Introduction

Since its establishment in 2001, the Department of Defense (DOD) Cybersecurity Service Provider (CSSP) Program has progressively and systematically matured to become one of the most critical components of the Department’s Defense — In-Depth strategy. Today, 24 DOD CSSPs are responsible for provisioning 24x7x365 cybersecurity services (e.g., protect, detect, respond, and sustain) to implement and protect DOD information networks; a task considered by many as daunting and ambitious as the DOD’s cyber landscape extends globally to more than 145 countries, 15,000 classified and unclassified networks, and 7.5 million computers and Information Technology (IT) devices worldwide.

As stated in DOD Instruction (DODI) 8530.01, Cybersecurity Activities Support to DOD Information Network (DODIN) Operations and more recently, DOD Chief Information Officers’ (CIO) Memorandum, Department of Defense Cybersecurity Service Provider Requirement, all DOD IT must be aligned to and receive cybersecurity services from an authorized CSSP. Alignment of subscribers, however, is considered by those closer to the program, as an unfeasible objective, at least at this point in time. Basic math implies that each of the authorized 24 DOD CSSPs may need to provision cybersecurity services to thousands of IT systems, networks, and devices worldwide to meet the above mentioned requirement (this does not take into account the capability and capacity of the CSSP to provision required cybersecurity services and the level of complexity and criticality of the subscribers’ technical and operational threat environment serviced). Further, the wide and deep attack-surface of the DOD’s cyber terrain is further complexed by the volume1, variety2, veracity3, and velocity4 of data generated by a myriad of IT and cybersecurity tools. Traditionally, managing vulnerabilities, incidents and events requires legions of CSSP personnel to comb through huge amounts of data to connect the dots and find latent threats. While top-performing DOD CSSPs may be properly organized, trained, equipped, and prepared to provision advanced functions and tailored services based on each subscriber operational threat environment, mission requirements, and operational priorities, increasing an already large number of subscribers could force most DOD CSSPs to simply offer basic essentially mandated and regulatory services to new subscribers, or even worst, offer partial services, less comprehensive services, or no services at all.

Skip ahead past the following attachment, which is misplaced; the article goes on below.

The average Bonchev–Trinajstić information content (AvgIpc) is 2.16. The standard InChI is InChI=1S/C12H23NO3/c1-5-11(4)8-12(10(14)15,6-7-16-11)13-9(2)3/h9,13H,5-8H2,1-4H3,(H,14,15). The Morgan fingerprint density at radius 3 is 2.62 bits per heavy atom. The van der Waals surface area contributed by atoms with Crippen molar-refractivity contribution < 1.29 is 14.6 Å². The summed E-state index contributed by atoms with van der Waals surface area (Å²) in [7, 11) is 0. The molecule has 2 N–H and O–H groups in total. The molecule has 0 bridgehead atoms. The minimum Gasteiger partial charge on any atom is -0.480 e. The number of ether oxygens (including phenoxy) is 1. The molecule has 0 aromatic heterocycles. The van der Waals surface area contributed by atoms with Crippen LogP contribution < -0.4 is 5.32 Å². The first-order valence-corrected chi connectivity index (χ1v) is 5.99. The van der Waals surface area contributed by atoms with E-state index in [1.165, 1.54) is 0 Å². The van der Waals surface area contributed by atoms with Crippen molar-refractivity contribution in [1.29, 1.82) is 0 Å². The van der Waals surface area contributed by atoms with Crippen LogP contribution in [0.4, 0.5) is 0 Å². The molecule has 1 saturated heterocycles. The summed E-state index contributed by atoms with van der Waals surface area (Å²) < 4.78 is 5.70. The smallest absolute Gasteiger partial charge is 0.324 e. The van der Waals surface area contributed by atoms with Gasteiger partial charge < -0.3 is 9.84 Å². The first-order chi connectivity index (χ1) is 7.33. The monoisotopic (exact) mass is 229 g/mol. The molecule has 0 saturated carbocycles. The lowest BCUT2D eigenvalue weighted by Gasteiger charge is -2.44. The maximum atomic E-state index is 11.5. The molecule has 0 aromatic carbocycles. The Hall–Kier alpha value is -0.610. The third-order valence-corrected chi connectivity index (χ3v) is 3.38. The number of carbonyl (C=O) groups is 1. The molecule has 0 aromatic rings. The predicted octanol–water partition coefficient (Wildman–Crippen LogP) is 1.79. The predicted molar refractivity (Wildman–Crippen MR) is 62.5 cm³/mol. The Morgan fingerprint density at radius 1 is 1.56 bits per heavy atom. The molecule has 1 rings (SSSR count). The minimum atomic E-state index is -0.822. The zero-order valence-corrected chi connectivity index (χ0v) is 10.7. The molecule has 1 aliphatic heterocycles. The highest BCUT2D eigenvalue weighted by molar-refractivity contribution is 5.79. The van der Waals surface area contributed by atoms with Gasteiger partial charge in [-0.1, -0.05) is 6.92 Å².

To further challenge an already intricate mission, every three years, DOD CSSPs partake in a rigorous formal evaluation using the DOD Cybersecurity Services: Evaluator Scoring Metrics or ESM. The ESM contains the criteria for which all DOD cybersecurity services are provided and CSSP evaluations are conducted. The criteria is built from CSSP stakeholder’s coordinated metrics and required cybersecurity functions of the DODI 8530.01 and requirements from other Executive, National, Federal, and DOD artifacts, which govern cybersecurity operations in DOD.

While the enactment of ESM version 9 introduced a more comprehensive maturity model and metrics designed to enhance the provision of cybersecurity services, the framework has proven challenging for most DOD CSSPs, who are still, after several years of publication, struggling to adequately follow the ESM criteria to improve the maturity of their service delivery levels. Simply put, most DOD CSSPs have found it difficult to fully embrace the evaluation battle rhythm outline in the ESM and the rigorous authorization process, which includes examination of artifacts (e.g., review of policies, procedures, tools, capabilities, and other evidence of service activity); interview of key CSSP personnel; technical (e.g., tools) and operational demonstrations; and performance measurements of key cybersecurity workforce and functions. The practice has compelled many CSSPs to surge resources to prepare for mandated evaluation cycles in order to meet ESM evaluation requirements. In point of fact, some under-resourced, under-manned, and under-funded CSSPs are simply never able to fully recover and get out of evaluation mode and find themselves continually responding and providing updated supporting artifacts to previous evaluation results.

Effective functioning of the DOD CSSP mission requires 24x7x365 focus on subscriber’s cyber terrain, which has significantly minimized the time spent for ongoing improvement. When paired up with a high OPTEMPO, a resource-limited CSSP is left with little to no time to review and integrate lessons learned to continually drive operational improvement and/or cooperate outside their own organization to help shape a joint and integrated cyber mission space through collaboration with DOD and/or Non-DOD organizations.